Just as not all of the teachers are straightforwardly stuffy and backward, so not all the students in If.... are didactic flag-wavers. The students who rebel are not politically motivated like their counterparts in Zabriskie Point; in the words of the headmaster, "You're not rebels. That would be too easy." Travis may have posters of Lenin and Che Guevara on his wall, but his monologues are more concerned with the beauty of freedom, and the need to live a truly meaningful and joyous life even in the shadow of a possible nuclear holocaust. He rejects and flouts all forms of authority, despising the very essence of anything which inhibits him from free expression and the passionate act of being himself.
One aspect of free expression on which If.... focuses is sexual liberation. In one of the film's more surreal segments, Travis and one of his friends steal a motorbike and drive some distance to a roadside café. Once there, they order coffee, Travis plays some classical music on the jukebox and, without any notice or questions asked, begins an affair with the waitress. In other section, a young boy spots Wallace training on the parallel bars, and they develop a homoerotic relationship. Anderson may not be encouraging free love in the now-clichéd manner of hippie movies, but he uses these scenes to reinforce his point about needing a society shaped by the people, rather than the other way around.
If.... is Anderson's stand against the traditional values of England - everything from duty and propriety to the barmy traditions of private clubs. The film is part of his continued attempt to destroy the post-war malaise of British cinema, just as his political heroes had tried to destroy it through guns and social democracy. Throughout the film we see bastions of the community attempting to drill their students with values of 'honour', 'duty' and 'fighting the good fight', only for these ideas to crumble into absurdity and insignificance when applied.
Two examples perfectly illustrate this point. The first comes at the three-quarter mark, where the chaplain gives a sermon on fighting for Christ, and how desertion or failure to fulfil duty is the greatest and most unforgivable of sins. But less than ten minutes later, he is cornered by Malcolm McDowell during the war games and becomes a quivering coward, terrified by the prospect of there being real bullets in Travis' gun. At the end of the film a visiting General gives a speech about how "the cynics" have nothing to replace the old values which they criticise. But what starts as convincing soon descends into the absurd: he speaks about discipline, only for his public to stumble into the aisles in blind panic while the stage beneath him goes up in flames.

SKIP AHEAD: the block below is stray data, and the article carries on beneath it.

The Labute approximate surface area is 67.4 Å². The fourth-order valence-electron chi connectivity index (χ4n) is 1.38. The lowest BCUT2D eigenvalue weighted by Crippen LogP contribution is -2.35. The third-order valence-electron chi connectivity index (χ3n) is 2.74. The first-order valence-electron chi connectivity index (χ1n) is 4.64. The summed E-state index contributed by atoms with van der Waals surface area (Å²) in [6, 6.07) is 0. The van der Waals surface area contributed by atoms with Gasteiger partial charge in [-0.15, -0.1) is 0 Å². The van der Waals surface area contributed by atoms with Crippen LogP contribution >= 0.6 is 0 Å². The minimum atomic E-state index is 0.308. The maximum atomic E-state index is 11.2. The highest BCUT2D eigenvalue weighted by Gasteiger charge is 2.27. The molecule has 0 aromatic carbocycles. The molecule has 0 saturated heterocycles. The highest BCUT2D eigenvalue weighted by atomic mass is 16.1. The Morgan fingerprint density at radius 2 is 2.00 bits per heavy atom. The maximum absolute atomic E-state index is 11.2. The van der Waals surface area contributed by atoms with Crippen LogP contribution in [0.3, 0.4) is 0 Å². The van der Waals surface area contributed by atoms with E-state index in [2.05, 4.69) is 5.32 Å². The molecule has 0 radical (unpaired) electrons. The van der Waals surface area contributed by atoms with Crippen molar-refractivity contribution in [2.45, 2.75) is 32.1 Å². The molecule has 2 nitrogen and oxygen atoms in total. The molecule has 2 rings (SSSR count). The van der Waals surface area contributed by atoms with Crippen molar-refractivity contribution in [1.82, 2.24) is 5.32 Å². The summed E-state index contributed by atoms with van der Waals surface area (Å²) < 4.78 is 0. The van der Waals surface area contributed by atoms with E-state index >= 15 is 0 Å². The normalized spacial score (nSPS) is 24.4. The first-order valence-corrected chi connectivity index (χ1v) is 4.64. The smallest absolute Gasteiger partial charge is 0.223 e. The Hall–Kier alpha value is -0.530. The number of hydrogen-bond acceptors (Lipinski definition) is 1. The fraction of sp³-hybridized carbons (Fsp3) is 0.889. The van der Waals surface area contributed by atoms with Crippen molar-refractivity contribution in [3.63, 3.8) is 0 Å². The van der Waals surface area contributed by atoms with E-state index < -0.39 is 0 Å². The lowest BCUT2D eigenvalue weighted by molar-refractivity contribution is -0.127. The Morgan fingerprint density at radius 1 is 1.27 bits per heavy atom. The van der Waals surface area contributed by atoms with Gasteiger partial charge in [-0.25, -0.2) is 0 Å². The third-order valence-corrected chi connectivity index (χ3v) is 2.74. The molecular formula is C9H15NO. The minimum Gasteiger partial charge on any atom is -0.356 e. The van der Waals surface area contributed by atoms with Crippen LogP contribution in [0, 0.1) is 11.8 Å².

The film is built around the central performance of Malcolm McDowell, who is little short of magnificent. It's a very close rival for his work in A Clockwork Orange, which could be described as the more cynical cousin of this film. Stanley Kubrick and Lindsay Anderson may direct in totally different ways, but they both use McDowell superbly, utilising those huge, puppy-dog eyes, perfect hair, curled lips and upstart demeanour. And then there is the voice, which is note-perfect when delivering his poetic musings and savage put-downs to the uptight prefects.
There is a further comparison with Kubrick in the idea of discipline and degradation being used by the establishment in a manner which ultimately destroys it. The brutal scene of Travis being caned repeatedly in the gym is like an artier, moodier version of the boot camp scenes in Full Metal Jacket. Travis may not take on the psychotic quality of Private Pile, but his experience of brutality makes him more determined than ever to fight against the system and reclaim his identity.
The visuals of If.... are distinctive in their combination of colour and monochrome cinematography. When the film was first released, people read into the black-and-white sections as having some deeper artistic meaning, with a variety of theories being posited. In fact, these sections exist for the simple reason that Anderson ran out of money - or, as in the chapels scenes, it was quicker and easier to light for monochrome on a tight production schedule. Whichever is the more true, the film benefits from its unique look - it's a happy accident which reinforces the artistic and personal tone even if it doesn't bring much in the way of meaning.
If.... remains as incendiary and as perfectly formed as it was over 40 years ago. Anderson's masterful yet understated direction gifts us with a series of properly believable performances, and his balanced of the natural and the surreal is effortless, particularly in the final shootout. While the revolutionary zeal and optimism surrounding it have long since faded, the film remains both a truthful product of its time and a work of timeless genius. It is an extraordinary piece of British cinema and is essential viewing.
A great satire counterculture of the British's traditional educational system. An Lindsay Anderson's masterpiece with the strange dark humor and surrealist of the Mick Travis's films. Perfect. Fresh.
|Mick:||There's no such thing as a wrong war. Violence and revolution are the only pure acts.|
|Mick:||The thing I hate about you Rowntree, is the way you give Coca-Cola to your scum, and your best teddy bear to Oxfam. And expect us to lick your frigid fingers for the rest of your frigid life.|
|Mick:||There's only one thing you can do with a girl like this. Walk naked into the sea together as the sun sets. Make love once... Then die.|
|Peanuts:||Paradise is for the blessed. Not for the sex-obsessed.|